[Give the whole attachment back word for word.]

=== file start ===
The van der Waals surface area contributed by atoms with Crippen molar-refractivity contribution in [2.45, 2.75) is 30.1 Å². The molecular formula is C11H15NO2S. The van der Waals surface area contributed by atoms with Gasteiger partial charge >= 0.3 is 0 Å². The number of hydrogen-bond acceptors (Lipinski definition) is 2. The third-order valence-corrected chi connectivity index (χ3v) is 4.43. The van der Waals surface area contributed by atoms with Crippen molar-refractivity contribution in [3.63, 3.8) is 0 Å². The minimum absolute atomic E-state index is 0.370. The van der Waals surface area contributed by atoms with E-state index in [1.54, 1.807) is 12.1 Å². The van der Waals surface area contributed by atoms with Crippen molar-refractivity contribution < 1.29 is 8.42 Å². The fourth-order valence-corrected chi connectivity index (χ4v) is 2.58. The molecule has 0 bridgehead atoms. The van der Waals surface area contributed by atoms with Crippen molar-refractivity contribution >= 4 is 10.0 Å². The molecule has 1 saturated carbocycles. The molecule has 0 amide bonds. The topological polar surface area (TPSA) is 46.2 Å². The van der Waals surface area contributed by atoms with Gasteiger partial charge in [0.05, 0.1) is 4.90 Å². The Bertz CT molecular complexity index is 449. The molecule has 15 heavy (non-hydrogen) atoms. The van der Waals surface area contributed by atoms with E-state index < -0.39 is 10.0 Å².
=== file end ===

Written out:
The van der Waals surface area contributed by atoms with Crippen molar-refractivity contribution in [2.45, 2.75) is 30.1 Å². The molecular formula is C11H15NO2S. The van der Waals surface area contributed by atoms with Gasteiger partial charge >= 0.3 is 0 Å². The number of hydrogen-bond acceptors (Lipinski definition) is 2. The third-order valence-corrected chi connectivity index (χ3v) is 4.43. The van der Waals surface area contributed by atoms with Crippen molar-refractivity contribution in [3.63, 3.8) is 0 Å². The minimum absolute atomic E-state index is 0.370. The van der Waals surface area contributed by atoms with E-state index in [1.54, 1.807) is 12.1 Å². The van der Waals surface area contributed by atoms with Crippen molar-refractivity contribution < 1.29 is 8.42 Å². The fourth-order valence-corrected chi connectivity index (χ4v) is 2.58. The molecule has 0 bridgehead atoms. The van der Waals surface area contributed by atoms with Crippen molar-refractivity contribution >= 4 is 10.0 Å². The molecule has 1 saturated carbocycles. The molecule has 0 amide bonds. The topological polar surface area (TPSA) is 46.2 Å². The van der Waals surface area contributed by atoms with Gasteiger partial charge in [0.05, 0.1) is 4.90 Å². The Bertz CT molecular complexity index is 449. The molecule has 15 heavy (non-hydrogen) atoms. The van der Waals surface area contributed by atoms with E-state index < -0.39 is 10.0 Å².